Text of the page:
Stanzel was responding to questions about a New Yorker magazine report quoting retired Major-General Antonio Taguba, as saying “the president had to be aware” of the abuse of prisoners by US military guards.
Taguba also said Donald Rumsfeld, the former defence secretary who had initially denied knowledge of the lurid photographs of prisoner abuse, was at best, “in denial”.
“The photographs were available to him – if he wanted to see them.”
Referring to Rumsfeld’s May 7, 2004, testimony before congress in which he said he had no idea of the extent of the abuse, Taguba said Rumsfeld was “trying acquit himself, and a lot of people are lying to protect themselves”.
He said Rumsfeld and the military’s top brass who stood with him as he misrepresented what he knew about Abu Ghraib had failed the nation.
The photographs taken by US jailers humiliating prisoners who were naked or hooded, on leashes or piled in a pyramid, became one of the few things Bush said he regretted about the Iraq war and apologised for on May 6, 2004.
Taguba spoke of other, undisclosed material, including descriptions of the sexual humiliation of a father with his son, who were both detainees and “a video of a male American soldier in uniform sodomising a female detainee” that was never made public or mentioned in any court.
Taguba said that all high-level officials had avoided scrutiny while the jail keepers at Abu Ghraib were tried in courts-martial.
Warnings and consequences
“From what I knew, troops just don’t take it upon themselves to initiate what they did without any form of knowledge of the higher-ups,” Taguba told the New Yorker, adding that his orders were to investigate the military police only, and not their superiors.”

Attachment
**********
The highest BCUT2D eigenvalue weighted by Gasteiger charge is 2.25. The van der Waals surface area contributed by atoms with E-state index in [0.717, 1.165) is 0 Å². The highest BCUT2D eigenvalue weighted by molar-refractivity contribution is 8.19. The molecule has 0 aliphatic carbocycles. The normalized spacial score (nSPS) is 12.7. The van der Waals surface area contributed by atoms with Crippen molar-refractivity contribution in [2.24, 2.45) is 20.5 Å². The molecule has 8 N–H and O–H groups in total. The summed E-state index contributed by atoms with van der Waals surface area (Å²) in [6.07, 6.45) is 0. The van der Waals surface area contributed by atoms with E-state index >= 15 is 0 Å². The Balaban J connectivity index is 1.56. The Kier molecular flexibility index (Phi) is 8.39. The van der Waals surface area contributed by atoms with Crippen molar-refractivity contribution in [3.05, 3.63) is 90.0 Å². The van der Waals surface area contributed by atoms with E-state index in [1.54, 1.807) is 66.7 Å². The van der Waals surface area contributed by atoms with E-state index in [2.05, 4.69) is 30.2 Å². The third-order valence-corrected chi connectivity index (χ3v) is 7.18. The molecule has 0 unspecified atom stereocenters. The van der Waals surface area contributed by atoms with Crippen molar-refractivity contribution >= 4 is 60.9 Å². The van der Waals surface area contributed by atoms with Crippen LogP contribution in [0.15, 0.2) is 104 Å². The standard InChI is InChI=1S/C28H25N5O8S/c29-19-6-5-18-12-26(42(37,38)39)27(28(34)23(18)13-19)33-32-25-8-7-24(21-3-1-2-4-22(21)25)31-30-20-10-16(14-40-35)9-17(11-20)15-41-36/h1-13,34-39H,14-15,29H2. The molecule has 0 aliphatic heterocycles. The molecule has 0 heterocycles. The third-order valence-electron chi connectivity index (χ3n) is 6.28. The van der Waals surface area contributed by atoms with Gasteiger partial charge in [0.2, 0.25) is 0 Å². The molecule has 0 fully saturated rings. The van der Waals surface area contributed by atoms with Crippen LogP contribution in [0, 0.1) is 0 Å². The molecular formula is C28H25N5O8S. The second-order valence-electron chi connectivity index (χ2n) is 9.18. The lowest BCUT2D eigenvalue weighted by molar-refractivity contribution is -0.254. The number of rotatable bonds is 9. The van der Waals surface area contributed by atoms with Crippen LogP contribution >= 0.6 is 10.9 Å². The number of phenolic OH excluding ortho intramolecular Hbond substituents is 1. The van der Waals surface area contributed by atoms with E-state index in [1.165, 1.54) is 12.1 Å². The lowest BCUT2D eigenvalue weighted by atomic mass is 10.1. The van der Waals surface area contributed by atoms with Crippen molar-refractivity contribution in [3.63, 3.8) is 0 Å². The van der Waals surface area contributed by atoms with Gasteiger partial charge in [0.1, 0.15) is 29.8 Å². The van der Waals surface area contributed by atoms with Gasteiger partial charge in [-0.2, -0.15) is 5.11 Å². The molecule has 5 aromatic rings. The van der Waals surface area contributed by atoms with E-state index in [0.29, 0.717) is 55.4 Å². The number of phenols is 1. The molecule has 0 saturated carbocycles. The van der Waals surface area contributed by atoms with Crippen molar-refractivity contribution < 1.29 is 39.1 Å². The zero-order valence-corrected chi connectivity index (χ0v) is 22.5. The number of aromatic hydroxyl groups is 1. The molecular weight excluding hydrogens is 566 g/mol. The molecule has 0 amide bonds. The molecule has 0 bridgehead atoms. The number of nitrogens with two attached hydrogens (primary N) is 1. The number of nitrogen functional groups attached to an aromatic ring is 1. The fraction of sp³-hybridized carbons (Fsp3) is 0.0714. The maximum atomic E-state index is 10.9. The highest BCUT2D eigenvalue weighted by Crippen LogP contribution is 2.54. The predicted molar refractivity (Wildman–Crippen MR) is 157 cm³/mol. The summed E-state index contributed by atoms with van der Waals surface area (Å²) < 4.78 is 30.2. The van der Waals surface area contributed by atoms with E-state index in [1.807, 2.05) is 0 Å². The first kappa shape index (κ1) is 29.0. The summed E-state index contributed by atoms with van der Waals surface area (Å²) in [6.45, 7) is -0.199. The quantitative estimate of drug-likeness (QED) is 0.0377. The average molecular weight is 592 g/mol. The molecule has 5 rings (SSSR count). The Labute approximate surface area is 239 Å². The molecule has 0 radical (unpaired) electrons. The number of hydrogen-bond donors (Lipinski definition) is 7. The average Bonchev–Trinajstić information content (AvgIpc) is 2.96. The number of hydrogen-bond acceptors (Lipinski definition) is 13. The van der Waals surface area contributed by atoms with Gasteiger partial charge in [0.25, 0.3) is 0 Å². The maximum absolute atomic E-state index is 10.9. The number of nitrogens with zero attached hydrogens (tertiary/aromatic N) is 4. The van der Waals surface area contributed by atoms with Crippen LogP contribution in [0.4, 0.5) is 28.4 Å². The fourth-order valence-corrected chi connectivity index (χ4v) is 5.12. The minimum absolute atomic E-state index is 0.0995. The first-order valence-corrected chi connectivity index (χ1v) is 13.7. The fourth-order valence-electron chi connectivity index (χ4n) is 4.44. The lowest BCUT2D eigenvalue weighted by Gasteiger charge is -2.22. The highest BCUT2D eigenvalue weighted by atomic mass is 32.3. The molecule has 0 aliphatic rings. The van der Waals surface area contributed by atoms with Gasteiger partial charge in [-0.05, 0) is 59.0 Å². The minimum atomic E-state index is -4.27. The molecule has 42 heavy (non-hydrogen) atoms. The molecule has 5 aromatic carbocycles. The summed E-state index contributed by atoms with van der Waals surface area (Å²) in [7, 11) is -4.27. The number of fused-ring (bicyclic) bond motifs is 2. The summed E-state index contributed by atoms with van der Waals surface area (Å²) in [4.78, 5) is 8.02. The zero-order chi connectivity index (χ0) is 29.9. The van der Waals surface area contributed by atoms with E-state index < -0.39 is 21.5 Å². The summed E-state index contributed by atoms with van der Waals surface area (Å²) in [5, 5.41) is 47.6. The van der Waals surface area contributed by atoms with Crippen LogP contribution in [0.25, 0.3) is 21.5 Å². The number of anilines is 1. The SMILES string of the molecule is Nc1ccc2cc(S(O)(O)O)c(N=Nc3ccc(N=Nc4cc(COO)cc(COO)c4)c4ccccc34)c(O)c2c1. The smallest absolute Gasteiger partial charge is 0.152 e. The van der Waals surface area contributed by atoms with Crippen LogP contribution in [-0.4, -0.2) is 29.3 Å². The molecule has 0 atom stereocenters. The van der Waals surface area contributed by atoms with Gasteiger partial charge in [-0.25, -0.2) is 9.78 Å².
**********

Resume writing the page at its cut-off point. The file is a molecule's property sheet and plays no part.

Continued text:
Eleven US soldiers have been convicted for abuses related to detainees at Abu Ghraib.
“These [military police] troops were not that creative,” he said.
“Somebody was giving them guidance, but I was legally prevented from further investigation into higher authority.”
Seymour Hersh, who interviewed Taguba for the New Yorker, told Al Jazeera that Taguba had been warned by General John Abizaid, the then commander of the US Central Command, that he would be investigated along with his report.
“I’d been in the army 32 years by then, and it was the first time that I thought I was in the Mafia,” Taguba said.
Taguba was told to retire by January 2007 and was offered no reason.
He said he was “ostracised for doing what I was asked to do”.
Well aware that his former military colleagues would be angry at his speaking out, the retired general said: “The fact is … we violated the tenets of the Geneva Convention. We violated our own principles and we violated the core of our military values.
“The stress of combat is not an excuse, and I believe, even today, that those civilian and military leaders responsible should be held accountable.